Artificial intelligence is supposed to free the hiring process from prejudices and biases. We can have a totally neutral system that evaluates candidates and selects the best possible one, regardless of race, gender, or any other characteristic.

It sounds fantastic, but it's been an abysmal failure in that matter. Artificial intelligence is only as good as the programmers, who, of course, are actual humans with flaws. Amazon, which, of course, has gobs of money to pour into development, had to scrap its A.I. recruiting process because the bot didn't like women

HireVue faces pressure from rights groups over its hiring systems, which, according to The Washington Post,

use video interviews to analyze hundreds of thousands of data points related to a person's speaking voice, word selection and facial movements. The system then creates a computer-generated estimate of the candidates' skills and behaviors, including their "willingness to learn" and "personal stability."

It's these types of programs that have consultants in South Korea creating new business models--teaching people how to beat the bots

This model of gaming the system has been in place for as long as people have applied for jobs. There are thousands of articles on the internet that tell you how to answer standard interview questions ("Where do you see yourself in five years?") or extol the virtues of a firm handshake. This is really no different than the training these consultants give. Except, instead of trying to convince a human, you're trying to convince a machine.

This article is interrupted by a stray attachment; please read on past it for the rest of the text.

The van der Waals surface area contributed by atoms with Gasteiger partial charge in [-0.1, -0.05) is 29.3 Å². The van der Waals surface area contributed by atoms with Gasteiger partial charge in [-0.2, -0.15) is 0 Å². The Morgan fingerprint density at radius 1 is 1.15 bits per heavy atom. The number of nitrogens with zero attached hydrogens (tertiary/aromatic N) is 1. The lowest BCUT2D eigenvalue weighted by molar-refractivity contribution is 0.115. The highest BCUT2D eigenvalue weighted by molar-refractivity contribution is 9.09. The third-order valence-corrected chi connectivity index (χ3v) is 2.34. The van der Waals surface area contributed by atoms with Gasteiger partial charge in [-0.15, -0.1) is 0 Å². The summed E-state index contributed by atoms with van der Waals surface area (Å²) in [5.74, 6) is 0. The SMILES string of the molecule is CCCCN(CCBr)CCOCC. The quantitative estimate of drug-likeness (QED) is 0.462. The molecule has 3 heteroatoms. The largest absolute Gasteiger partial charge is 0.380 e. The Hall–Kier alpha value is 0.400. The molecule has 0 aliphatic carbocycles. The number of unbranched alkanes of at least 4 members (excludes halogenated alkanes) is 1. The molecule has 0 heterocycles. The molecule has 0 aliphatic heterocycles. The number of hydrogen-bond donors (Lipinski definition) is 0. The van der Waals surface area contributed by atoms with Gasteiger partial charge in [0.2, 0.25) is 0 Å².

And that makes this training so much more valuable. I can tell you "firm handshakes are important!" and then you interview with someone who prefers the dead-fish version of shaking hands and my advice harms instead of helps. But if two companies use the same software, the information from these consultants will help you shine regardless of who the hiring manager is.

That's the goal, of course, to take the human biases out of interviews. But the biases still exist in A.I.--it's just that every job requires you to overcome the same preferences. Which means it will be easier to beat the system. Once the consultants figure out what the algorithms want, they can train you to respond the right way.

While it potentially levels the playing field, people who can afford training will do better in the interviews. Interviewers already discriminate on class, so this doesn't solve that problem at all.

Can artificial intelligence potentially make hiring better? Probably. But, as these consultants understand--anytime there is a system, there is a way to beat it. While humans are fallible, at least we all know they are. Artificial intelligence allows you to think the process is bias-free, but it's not. It just makes for consistent bias.